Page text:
Achieving consensus on NFC award

rescheduling of foreign debts to go to the federating units. Being a democratic government, the present rulers have to avoid further injustice to the smaller provinces. The longstanding demands of the provinces and the recommendations that have been ignored deliberately by the central government must be incorporated in the proposed upcoming NFC award. Balochistan’s demands for equal wellhead price for gas, increase in gas development surcharge and gas royalty must be addressed accordingly. Sindh’s demands for multiple criteria and for reconsidering its share in the NFC award on the basis of revenue generation also need to be considered. The NWFP’s demands for net hydel power profit as per decision of the Council of Common Interest of January 1991 will also have to be reviewed. The grievances of the province regarding net hydel profit, particularly the arrears of Rs342bn accumulated against the Wapda, have been ignored by the central government for long. Provinces have also recommended that sales tax collection be kept outside the divisible pool and be given to the provinces and that the central government should retain only two per cent — not five per cent — of the total divisible pool as collection or service charges. Balochistan remains the most neglected province and 88 per cent of its population lives in subhuman conditions. The province has suffered at the hands of almost every award on account of the population criterion that does not take into consideration the problems of poverty and territory. Balochistan needs more resources and authority to exercise its choice to develop a strategy of its own for economic and social development. Its share in gas-related revenues and supply are minimal. The gas distribution companies are controlled by the federal government and stationed outside the province. Sui gas has been Pakistan’s household name for the last 55 years. Yet of the Rs85bn generated by natural gas only five billion rupees accrue to the province as royalty every year. Baloch youth do not benefit from this natural resource in terms of jobs and servicerelated development. For the restoration of the people’s trust in democracy and federalism the new government in Islamabad will have to pay more attention to the appalling social and economic problems of the marginalised provinces. Revenue-sharing among the provinces under a new NFC award is an issue of prime importance.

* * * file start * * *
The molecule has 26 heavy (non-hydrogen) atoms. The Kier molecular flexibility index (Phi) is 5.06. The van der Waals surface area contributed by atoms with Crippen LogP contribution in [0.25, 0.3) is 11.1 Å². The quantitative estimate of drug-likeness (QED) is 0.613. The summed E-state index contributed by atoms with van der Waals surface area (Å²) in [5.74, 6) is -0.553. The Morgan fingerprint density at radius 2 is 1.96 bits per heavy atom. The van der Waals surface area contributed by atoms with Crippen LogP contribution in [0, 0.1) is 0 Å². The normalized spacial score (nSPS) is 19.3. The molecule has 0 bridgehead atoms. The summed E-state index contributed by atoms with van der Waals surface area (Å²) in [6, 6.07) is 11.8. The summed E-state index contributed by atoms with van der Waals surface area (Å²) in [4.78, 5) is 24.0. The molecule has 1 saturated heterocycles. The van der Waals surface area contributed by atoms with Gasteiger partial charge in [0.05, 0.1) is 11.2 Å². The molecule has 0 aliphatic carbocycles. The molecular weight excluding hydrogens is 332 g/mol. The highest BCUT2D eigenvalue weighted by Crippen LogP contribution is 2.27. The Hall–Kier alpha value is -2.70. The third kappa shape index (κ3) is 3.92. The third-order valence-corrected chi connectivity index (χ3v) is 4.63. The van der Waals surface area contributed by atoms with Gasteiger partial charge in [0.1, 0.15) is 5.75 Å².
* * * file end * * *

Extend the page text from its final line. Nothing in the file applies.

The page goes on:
The writer is a member of the Senate of Pakistan. Email: Twitter: @Senator_Baloch


Achieving consensus on NFC award 2008  

Senator Sanaullah Baloch writes about National Finance Commission The Nation 2008 and fiscal disparities in Pakistan.